4 Pillars for a Great Cloud Security Strategy

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What is a cloud security mechanism?

Cloud security means protecting your sensitive information from unauthorized users and hackers through encryption and password protection. Cloud Security is the digital form of locks, keys, and safes which has been around for hundreds of years. The basic concept is that you keep your data on a remote server that you can access anywhere in the world. This dramatically reduces the need to carry files around on a USB hard drive or email them back and forth.

Why is it important to have a strategy for Cloud Security?

Tolerance for breaches and data theft has never been so low. When we think about security, the first thing that comes to mind is that we want to protect our data and make it safe from malicious attacks. The first step for a cloud security strategy is to determine the needs of your company and align those with the capabilities of the cloud providers. One needs to assess what their clients’ concerns are in terms of data security and compliance along with their own level of expertise to identify a partner that can meet their needs.

What are the components of cloud security?

Communication networks, servers, and data storage comprise the bulk of the cloud infrastructure. Cost savings may also be achieved by the use of a hardware abstraction layer in the cloud architecture, which permits the virtualization of resources.

The 4 essential pillars of cloud security strategy

To protect your company’s sensitive information and resources, you need a cloud security strategy. As the cloud continues to evolve and take over the business world, it’s important for IT professionals to understand what cloud security is, why it’s important and how to implement it. Here are four of the most important pillars of a cloud security strategy:

1. Control user access

In order to control user access to the cloud, a business must design its security strategy. This strategy is essential for data protection. A company must develop a plan which includes proper security solutions, training and education of employees, and a process for updating cyber-security as time goes on. The following are some considerations when creating a security policy:

Identify your cloud provider

Review their security practices in detail to ensure that they meet your requirements before moving any data there.

Understand the different security risks of using the cloud

Consider all potential threats to your data in transit, such as hacking and phishing scams, as well as data loss during service disruption or termination of the contract with the provider.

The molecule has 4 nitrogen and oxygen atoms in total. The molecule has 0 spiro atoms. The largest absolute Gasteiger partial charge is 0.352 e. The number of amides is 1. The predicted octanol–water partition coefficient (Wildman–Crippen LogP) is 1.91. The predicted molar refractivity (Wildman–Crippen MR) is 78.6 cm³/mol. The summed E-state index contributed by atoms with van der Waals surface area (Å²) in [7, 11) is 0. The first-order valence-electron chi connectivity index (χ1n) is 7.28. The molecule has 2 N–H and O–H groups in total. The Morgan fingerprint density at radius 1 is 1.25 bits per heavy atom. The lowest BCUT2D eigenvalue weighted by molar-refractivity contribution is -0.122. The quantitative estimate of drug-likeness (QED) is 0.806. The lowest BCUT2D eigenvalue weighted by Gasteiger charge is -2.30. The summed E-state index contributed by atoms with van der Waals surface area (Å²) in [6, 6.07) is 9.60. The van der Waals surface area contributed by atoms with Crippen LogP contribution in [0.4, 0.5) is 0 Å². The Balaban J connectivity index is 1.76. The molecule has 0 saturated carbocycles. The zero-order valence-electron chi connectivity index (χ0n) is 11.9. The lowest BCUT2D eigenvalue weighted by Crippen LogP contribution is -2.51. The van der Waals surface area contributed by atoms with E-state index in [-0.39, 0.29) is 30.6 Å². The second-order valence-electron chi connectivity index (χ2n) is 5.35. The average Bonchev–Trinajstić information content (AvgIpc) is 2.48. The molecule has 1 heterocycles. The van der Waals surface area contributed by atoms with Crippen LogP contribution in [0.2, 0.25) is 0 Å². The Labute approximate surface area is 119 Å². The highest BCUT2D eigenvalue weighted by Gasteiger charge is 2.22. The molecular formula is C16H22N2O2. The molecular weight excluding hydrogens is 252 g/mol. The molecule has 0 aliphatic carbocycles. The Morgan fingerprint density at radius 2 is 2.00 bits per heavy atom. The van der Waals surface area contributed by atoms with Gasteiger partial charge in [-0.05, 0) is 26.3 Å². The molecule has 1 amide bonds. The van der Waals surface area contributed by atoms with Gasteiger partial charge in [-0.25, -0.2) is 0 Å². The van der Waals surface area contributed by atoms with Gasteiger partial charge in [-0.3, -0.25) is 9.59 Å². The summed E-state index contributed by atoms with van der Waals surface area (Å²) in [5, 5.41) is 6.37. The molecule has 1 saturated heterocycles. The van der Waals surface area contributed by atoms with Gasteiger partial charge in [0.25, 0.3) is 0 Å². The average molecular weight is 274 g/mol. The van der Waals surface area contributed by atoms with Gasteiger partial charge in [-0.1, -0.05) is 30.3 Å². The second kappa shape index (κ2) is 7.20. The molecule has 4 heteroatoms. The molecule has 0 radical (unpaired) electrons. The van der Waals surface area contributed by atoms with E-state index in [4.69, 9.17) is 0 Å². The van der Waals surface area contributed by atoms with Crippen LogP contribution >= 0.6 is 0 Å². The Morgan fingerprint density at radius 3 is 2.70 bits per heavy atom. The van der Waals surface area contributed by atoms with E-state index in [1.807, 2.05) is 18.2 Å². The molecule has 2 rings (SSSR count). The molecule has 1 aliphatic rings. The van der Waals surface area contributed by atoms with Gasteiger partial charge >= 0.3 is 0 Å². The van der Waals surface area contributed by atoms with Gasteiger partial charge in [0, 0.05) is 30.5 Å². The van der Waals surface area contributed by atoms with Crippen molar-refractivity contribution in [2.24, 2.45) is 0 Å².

Legal agreements

Ensure that your network meets all service level agreements (SLA) for both upload and downloads speeds, particularly if you are transferring large amounts of data to the cloud or running processes that require significant bandwidth or low latency connections like VoIP calls or online gaming sessions.

2. Change Management

In a cloud computing environment, the management of security is more dynamic because changes to the infrastructure can be made quickly. Security teams must have the ability to make changes to the cloud infrastructure as is needed.

In addition, because cloud computing environments are shared by many consumers, security teams must proactively perform security testing and monitoring of resources that are shared. This requires additional policy management, which requires careful considerations for both scalability and performance.

Change centre

A stakeholder-driven, collaborative process for managing, controlling, and communicating changes.

Change categorization

A structured approach that identifies the impact of changes and provides direction on who will approve and review them.

3. Secure your user endpoints

Businesses are turning to the cloud for its flexibility, scalability, and cost benefits. But a cloud-based architecture is also inherently less secure than a traditional, in-house IT deployment — which means it’s all the more critical to ensure your users’ endpoints are protected.

With the right security strategy and tools, organizations can maintain control of their data while still leveraging the many benefits of a cloud-based approach.

4. Implement encryption

If you’re looking to store files in the cloud, encryption is one of the most important things you can do. Cloud storage services like Drop box and Google Drive encrypt the data they store on their servers. Ensuring your files remain encrypted at all times is a good strategy for preventing unauthorized access, but it does little to keep your files safe from those who have access to the servers where your data is stored. Encrypting your files before uploading them ensures that even if an attacker gains access to the server, he or she won’t be able to view the contents of your files.

Symmetric encryption:

This type of encryption uses one key — both parties in a conversation use the same one. Symmetric keys are very difficult to crack since there’s no way to get around needing both parties’ keys to decrypt data.

Asymmetric encryption:

This type of encryption uses two keys. One is the public key, which is distributed widely to anyone who wants it. The other is the private key, which is kept secret. Any message encrypted with one key will only be readable with the other one.

How can we effectively implement a cloud security strategy?

There are three steps to a successful cloud security plan

  • Add additional layers of protection. Provide private connection instead of using the public internet to access an internet cloud service.
  • Data security.
  • Keep your cloud service provider on their toes.

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